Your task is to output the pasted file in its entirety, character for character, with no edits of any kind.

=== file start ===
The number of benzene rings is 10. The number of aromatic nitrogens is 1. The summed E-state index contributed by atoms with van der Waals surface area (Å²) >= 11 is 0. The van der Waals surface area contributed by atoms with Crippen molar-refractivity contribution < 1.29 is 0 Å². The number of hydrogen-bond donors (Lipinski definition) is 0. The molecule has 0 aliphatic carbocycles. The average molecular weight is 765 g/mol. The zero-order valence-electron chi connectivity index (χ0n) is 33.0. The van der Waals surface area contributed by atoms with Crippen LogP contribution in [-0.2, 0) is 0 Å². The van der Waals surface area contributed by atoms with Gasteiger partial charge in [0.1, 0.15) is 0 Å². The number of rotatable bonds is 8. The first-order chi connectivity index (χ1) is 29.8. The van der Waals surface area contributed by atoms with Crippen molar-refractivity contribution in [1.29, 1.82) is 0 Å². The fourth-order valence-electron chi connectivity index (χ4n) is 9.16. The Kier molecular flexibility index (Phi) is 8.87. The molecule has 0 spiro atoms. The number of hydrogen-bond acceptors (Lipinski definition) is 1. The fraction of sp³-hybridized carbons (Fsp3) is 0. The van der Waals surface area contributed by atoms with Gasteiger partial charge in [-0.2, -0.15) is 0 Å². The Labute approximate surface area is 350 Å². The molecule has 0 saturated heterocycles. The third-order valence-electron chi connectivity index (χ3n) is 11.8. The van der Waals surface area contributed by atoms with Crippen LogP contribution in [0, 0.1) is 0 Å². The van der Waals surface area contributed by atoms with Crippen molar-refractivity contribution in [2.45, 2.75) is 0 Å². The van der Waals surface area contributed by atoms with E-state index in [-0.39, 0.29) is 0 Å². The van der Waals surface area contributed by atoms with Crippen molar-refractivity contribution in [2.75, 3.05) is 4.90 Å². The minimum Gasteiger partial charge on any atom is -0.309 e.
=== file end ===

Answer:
The number of benzene rings is 10. The number of aromatic nitrogens is 1. The summed E-state index contributed by atoms with van der Waals surface area (Å²) >= 11 is 0. The van der Waals surface area contributed by atoms with Crippen molar-refractivity contribution < 1.29 is 0 Å². The number of hydrogen-bond donors (Lipinski definition) is 0. The molecule has 0 aliphatic carbocycles. The average molecular weight is 765 g/mol. The zero-order valence-electron chi connectivity index (χ0n) is 33.0. The van der Waals surface area contributed by atoms with Crippen LogP contribution in [-0.2, 0) is 0 Å². The van der Waals surface area contributed by atoms with Gasteiger partial charge in [0.1, 0.15) is 0 Å². The number of rotatable bonds is 8. The first-order chi connectivity index (χ1) is 29.8. The van der Waals surface area contributed by atoms with Crippen molar-refractivity contribution in [1.29, 1.82) is 0 Å². The fourth-order valence-electron chi connectivity index (χ4n) is 9.16. The Kier molecular flexibility index (Phi) is 8.87. The molecule has 0 spiro atoms. The number of hydrogen-bond acceptors (Lipinski definition) is 1. The fraction of sp³-hybridized carbons (Fsp3) is 0. The van der Waals surface area contributed by atoms with Gasteiger partial charge in [-0.2, -0.15) is 0 Å². The Labute approximate surface area is 350 Å². The molecule has 0 saturated heterocycles. The third-order valence-electron chi connectivity index (χ3n) is 11.8. The van der Waals surface area contributed by atoms with Crippen LogP contribution in [0, 0.1) is 0 Å². The van der Waals surface area contributed by atoms with Crippen molar-refractivity contribution in [2.45, 2.75) is 0 Å². The van der Waals surface area contributed by atoms with E-state index in [-0.39, 0.29) is 0 Å². The van der Waals surface area contributed by atoms with Crippen molar-refractivity contribution in [2.75, 3.05) is 4.90 Å². The minimum Gasteiger partial charge on any atom is -0.309 e.